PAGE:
[ Skip to the content ]

Institute of Formal and Applied Linguistics Wiki

[ Back to the navigation ]

Concepts and Relations

Let's start with a simple sentence:

Fred's car is red.

Our goal is to produce this annotation:
Fred's car is red.

We can see three nodes in this graph. They are identified by their IDs: C1, C2, and C4.
Every node represents a concept. C1 represents the person called Fred. C2 represents his
car, and C4 represents the notion of being red.


Every concept has a bunch of attributes:
the Fred's car

These attributes are described in layer-attributes section.

But not every node has every attribute. It depends on the sort of the concept. For instance, the property red has no other attribute than the sort.


The concepts in the example are connected by edges. These edges represent relations, e.g. Fred is connected with his car by a POSS relation. By definition, the edge goes from the owner to the owned object. If we created an edge with reverse direction, it would mean that the car possesses Fred.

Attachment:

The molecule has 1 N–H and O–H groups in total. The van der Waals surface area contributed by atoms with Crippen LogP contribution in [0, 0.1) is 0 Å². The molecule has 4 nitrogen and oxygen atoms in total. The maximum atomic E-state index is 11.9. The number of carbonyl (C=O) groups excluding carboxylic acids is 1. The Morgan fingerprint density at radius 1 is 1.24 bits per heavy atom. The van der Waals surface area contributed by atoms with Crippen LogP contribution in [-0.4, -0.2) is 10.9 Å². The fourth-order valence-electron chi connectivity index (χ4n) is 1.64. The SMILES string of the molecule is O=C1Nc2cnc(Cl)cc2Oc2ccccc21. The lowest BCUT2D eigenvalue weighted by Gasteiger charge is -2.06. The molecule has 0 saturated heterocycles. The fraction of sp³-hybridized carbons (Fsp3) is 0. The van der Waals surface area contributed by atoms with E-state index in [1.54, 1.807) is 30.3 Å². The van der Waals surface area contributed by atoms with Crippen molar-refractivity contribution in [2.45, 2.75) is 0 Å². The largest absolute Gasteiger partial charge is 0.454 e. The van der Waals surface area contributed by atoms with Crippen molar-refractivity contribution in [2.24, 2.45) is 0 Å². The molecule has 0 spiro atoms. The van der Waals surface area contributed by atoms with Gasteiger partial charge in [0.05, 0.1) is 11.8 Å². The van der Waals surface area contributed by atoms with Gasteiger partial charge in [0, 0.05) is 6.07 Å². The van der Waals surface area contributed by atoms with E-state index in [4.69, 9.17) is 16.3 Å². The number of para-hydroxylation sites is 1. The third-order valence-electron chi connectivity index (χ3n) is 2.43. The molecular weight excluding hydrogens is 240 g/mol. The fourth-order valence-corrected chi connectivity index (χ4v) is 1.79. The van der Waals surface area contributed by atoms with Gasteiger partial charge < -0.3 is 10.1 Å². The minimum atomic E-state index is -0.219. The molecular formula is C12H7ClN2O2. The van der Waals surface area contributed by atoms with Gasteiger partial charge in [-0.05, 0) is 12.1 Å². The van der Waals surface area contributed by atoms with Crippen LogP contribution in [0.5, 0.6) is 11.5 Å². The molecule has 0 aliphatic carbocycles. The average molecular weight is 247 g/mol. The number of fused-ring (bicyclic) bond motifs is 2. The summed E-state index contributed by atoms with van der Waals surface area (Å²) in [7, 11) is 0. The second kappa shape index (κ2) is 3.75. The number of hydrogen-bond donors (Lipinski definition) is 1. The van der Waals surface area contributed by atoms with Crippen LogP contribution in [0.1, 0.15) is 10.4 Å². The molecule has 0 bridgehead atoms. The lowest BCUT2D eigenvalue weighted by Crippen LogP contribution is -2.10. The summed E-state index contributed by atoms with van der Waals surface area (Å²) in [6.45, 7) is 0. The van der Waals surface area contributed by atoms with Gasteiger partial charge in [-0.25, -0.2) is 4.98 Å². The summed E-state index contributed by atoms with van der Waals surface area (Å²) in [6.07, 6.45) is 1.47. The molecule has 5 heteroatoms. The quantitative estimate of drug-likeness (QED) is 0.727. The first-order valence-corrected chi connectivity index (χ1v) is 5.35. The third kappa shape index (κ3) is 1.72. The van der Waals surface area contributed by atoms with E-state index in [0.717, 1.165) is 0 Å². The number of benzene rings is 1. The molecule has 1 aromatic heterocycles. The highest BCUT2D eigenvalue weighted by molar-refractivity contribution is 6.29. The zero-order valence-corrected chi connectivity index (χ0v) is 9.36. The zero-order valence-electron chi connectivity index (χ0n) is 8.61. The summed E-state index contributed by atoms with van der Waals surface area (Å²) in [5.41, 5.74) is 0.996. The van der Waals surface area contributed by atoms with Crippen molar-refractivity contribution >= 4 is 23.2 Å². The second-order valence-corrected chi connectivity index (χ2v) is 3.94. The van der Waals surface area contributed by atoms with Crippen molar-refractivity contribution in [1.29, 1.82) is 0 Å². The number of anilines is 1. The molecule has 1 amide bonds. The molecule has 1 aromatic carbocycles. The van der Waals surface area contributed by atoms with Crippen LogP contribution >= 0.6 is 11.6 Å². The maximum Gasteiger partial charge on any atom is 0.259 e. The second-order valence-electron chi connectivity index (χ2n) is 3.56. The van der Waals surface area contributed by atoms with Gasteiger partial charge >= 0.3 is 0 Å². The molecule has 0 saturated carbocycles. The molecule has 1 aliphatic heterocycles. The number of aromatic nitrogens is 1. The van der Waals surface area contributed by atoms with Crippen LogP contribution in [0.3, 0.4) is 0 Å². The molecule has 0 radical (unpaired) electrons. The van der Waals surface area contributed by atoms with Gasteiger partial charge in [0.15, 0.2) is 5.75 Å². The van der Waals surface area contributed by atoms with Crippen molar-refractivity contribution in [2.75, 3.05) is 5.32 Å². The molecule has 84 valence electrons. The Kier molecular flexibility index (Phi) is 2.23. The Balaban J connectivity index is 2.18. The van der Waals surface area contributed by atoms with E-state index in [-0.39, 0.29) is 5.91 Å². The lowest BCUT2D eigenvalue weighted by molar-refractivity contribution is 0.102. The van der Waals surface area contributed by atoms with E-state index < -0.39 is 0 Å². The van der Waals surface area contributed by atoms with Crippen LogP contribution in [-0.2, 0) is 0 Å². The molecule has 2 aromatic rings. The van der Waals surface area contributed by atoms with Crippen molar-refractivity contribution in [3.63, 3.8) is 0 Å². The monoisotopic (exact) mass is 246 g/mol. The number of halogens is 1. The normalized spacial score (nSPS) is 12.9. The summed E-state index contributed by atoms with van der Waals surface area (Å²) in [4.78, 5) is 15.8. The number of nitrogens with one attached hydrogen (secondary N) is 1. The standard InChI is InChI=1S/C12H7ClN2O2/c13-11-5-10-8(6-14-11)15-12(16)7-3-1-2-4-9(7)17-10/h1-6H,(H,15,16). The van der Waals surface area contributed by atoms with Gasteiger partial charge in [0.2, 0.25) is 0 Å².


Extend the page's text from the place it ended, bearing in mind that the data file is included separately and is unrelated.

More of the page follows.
Beside of Concepts and Relations, the last part of MultiNet lies in Functions as in this example:

 Fred goes by his car, or by train.

Fred goes by his car, or by train.

The function VEL2 generates a concept representing disjunction of its arguments. Here concept F8 is either C2 (car), or C9 (train). None of C2 and C9 is an appropriate candidate to connect to go with the INSTR relation. We need a function to create this content representation.

MultiNet (Multilayered Extended Semantic Networks) is developed and maintained
by Intelligent Information and Communication Systems Department of FernUniversität in Hagen.

[ Back to the navigation ] [ Back to the content ]